The Irish Government has today, 31 January 2022, published the long-awaited Competition (Amendment) Bill 2022 (the 2022 Bill) implementing the EU’s so-called ECN+ Directive into domestic law.
One of the key changes contained within the 2022 Bill is the grant of civil or administrative fining powers to the CCPC. Currently, the CCPC cannot make findings of infringement nor can it directly impose financial penalties. It can only seek to have alleged serious competition law offences tried by recommending that the Director of Public Prosecutions prosecute same on indictment in a criminal court before a judge and jury. The maximum penalties are up to 10% of most recent annual turnover and/or 10 years in jail. (Minor offences, subject to a small fine and/or a maximum of six months in jail, may be tried summarily in the District Court on prosecution by the CCPC). In either case, fines may only be imposed by a judge following a guilty verdict. The CCPC’s civil fining powers under the 2022 Bill remain subject to court oversight to ensure compliance with Article 34 of the Constitution.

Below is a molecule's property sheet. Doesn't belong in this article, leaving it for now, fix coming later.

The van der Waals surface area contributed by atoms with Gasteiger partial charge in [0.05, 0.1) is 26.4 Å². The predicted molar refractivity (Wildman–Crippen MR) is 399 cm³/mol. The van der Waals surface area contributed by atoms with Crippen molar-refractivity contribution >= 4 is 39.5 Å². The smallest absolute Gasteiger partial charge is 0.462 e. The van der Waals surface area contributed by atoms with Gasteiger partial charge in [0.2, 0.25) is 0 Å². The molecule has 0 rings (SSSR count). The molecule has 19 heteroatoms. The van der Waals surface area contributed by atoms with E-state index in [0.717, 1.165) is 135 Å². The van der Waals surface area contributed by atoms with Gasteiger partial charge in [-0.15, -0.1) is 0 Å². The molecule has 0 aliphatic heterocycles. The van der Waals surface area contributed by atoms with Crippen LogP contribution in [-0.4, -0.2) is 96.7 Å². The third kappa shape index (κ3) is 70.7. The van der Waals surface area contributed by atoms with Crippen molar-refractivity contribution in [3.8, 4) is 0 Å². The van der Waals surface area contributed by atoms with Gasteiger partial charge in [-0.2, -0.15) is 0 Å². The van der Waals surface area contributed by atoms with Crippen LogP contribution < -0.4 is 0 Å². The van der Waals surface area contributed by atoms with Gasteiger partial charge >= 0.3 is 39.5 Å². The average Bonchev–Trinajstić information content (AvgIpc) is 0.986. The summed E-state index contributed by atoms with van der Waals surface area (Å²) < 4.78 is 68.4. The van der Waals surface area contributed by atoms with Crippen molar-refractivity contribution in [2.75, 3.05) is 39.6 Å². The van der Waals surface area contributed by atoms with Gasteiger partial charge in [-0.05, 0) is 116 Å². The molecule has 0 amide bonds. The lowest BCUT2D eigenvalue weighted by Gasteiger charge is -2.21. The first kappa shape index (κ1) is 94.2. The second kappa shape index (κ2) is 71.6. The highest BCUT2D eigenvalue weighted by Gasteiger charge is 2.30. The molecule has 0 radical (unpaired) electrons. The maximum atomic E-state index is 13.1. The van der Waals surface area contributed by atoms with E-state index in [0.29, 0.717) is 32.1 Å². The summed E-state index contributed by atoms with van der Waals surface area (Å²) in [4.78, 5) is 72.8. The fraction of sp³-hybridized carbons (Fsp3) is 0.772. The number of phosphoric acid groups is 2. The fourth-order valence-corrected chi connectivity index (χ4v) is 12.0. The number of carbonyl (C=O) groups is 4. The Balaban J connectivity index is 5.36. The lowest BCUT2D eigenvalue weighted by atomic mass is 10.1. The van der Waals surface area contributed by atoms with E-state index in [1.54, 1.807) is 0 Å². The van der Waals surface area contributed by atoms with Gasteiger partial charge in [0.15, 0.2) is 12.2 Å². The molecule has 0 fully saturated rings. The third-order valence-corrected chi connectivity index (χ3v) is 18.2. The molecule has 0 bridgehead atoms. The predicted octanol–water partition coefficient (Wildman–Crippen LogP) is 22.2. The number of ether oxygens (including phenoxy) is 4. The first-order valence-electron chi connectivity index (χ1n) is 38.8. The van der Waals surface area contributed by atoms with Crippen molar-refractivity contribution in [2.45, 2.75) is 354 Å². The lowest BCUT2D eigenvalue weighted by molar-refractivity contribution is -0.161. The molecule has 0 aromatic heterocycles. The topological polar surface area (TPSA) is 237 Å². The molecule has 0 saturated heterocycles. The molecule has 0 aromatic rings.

Specifically, the 2022 Bill contains a similar mechanism to Section 14B of the current Competition Act 2002. Section 14B gives the CCPC the right to apply to have commitments given to it by an undertaking under investigation confirmed by High Court order. If the High Court order is breached, penalties for contempt of court may ultimately be imposed.
The 2022 Bill also:
- grants the CCPC surveillance powers in competition investigations;
- creates a new offence of bid-rigging;
- introduces a leniency programme for cartels; and
- gives the CCPC the power to review voluntary merger notifications in respect of completed transactions.
The deadline for transposition of the ECN+ Directive expired on 4 February 2021 and, accordingly, Ireland’s competition law enforcement system remains out of line with its EU law obligations until and if the 2022 Bill becomes law.
Contributed by: Colm Hogan